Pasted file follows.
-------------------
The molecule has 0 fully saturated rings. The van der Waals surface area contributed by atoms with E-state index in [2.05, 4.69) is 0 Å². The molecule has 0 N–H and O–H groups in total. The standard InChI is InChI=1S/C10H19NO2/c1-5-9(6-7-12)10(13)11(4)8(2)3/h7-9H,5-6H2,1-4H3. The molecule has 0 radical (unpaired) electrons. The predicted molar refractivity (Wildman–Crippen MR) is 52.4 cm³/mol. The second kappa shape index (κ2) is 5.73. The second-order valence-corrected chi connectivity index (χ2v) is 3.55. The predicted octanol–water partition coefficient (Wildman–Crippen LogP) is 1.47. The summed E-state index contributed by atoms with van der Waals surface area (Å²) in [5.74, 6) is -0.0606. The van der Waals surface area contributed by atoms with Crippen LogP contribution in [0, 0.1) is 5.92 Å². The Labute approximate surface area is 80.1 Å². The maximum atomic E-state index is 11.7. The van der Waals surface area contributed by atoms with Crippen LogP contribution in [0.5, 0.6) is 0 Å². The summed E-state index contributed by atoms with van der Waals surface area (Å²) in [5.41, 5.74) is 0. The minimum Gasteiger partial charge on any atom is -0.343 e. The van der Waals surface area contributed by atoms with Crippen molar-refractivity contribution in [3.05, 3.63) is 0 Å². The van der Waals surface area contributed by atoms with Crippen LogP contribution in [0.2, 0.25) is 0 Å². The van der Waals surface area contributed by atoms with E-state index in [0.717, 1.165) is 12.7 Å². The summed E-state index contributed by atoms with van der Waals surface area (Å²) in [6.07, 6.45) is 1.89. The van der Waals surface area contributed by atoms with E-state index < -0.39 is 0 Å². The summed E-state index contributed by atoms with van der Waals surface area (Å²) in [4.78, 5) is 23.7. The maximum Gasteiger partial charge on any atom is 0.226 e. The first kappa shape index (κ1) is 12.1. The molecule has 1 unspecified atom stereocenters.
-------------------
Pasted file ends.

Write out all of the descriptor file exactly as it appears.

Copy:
The molecule has 0 fully saturated rings. The van der Waals surface area contributed by atoms with E-state index in [2.05, 4.69) is 0 Å². The molecule has 0 N–H and O–H groups in total. The standard InChI is InChI=1S/C10H19NO2/c1-5-9(6-7-12)10(13)11(4)8(2)3/h7-9H,5-6H2,1-4H3. The molecule has 0 radical (unpaired) electrons. The predicted molar refractivity (Wildman–Crippen MR) is 52.4 cm³/mol. The second kappa shape index (κ2) is 5.73. The second-order valence-corrected chi connectivity index (χ2v) is 3.55. The predicted octanol–water partition coefficient (Wildman–Crippen LogP) is 1.47. The summed E-state index contributed by atoms with van der Waals surface area (Å²) in [5.74, 6) is -0.0606. The van der Waals surface area contributed by atoms with Crippen LogP contribution in [0, 0.1) is 5.92 Å². The Labute approximate surface area is 80.1 Å². The maximum atomic E-state index is 11.7. The van der Waals surface area contributed by atoms with Crippen LogP contribution in [0.5, 0.6) is 0 Å². The summed E-state index contributed by atoms with van der Waals surface area (Å²) in [5.41, 5.74) is 0. The minimum Gasteiger partial charge on any atom is -0.343 e. The van der Waals surface area contributed by atoms with Crippen molar-refractivity contribution in [3.05, 3.63) is 0 Å². The van der Waals surface area contributed by atoms with Crippen LogP contribution in [0.2, 0.25) is 0 Å². The van der Waals surface area contributed by atoms with E-state index in [0.717, 1.165) is 12.7 Å². The summed E-state index contributed by atoms with van der Waals surface area (Å²) in [6.07, 6.45) is 1.89. The van der Waals surface area contributed by atoms with E-state index < -0.39 is 0 Å². The summed E-state index contributed by atoms with van der Waals surface area (Å²) in [4.78, 5) is 23.7. The maximum Gasteiger partial charge on any atom is 0.226 e. The first kappa shape index (κ1) is 12.1. The molecule has 1 unspecified atom stereocenters.